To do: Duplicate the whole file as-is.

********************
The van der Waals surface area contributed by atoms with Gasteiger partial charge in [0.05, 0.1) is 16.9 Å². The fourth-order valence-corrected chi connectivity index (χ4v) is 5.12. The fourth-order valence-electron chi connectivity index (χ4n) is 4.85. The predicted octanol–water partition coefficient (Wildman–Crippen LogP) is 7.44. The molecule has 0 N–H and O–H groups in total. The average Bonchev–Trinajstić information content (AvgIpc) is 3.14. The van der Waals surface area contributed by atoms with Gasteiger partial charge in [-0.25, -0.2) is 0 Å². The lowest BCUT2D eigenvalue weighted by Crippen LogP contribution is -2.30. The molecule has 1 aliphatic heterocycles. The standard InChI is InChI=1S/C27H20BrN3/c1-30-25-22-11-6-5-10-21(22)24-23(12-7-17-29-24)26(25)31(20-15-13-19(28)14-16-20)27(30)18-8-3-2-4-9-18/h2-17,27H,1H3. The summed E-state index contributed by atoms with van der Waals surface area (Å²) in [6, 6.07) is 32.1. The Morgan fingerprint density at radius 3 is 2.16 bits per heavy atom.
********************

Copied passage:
The van der Waals surface area contributed by atoms with Gasteiger partial charge in [0.05, 0.1) is 16.9 Å². The fourth-order valence-corrected chi connectivity index (χ4v) is 5.12. The fourth-order valence-electron chi connectivity index (χ4n) is 4.85. The predicted octanol–water partition coefficient (Wildman–Crippen LogP) is 7.44. The molecule has 0 N–H and O–H groups in total. The average Bonchev–Trinajstić information content (AvgIpc) is 3.14. The van der Waals surface area contributed by atoms with Gasteiger partial charge in [-0.25, -0.2) is 0 Å². The lowest BCUT2D eigenvalue weighted by Crippen LogP contribution is -2.30. The molecule has 1 aliphatic heterocycles. The standard InChI is InChI=1S/C27H20BrN3/c1-30-25-22-11-6-5-10-21(22)24-23(12-7-17-29-24)26(25)31(20-15-13-19(28)14-16-20)27(30)18-8-3-2-4-9-18/h2-17,27H,1H3. The summed E-state index contributed by atoms with van der Waals surface area (Å²) in [6, 6.07) is 32.1. The Morgan fingerprint density at radius 3 is 2.16 bits per heavy atom.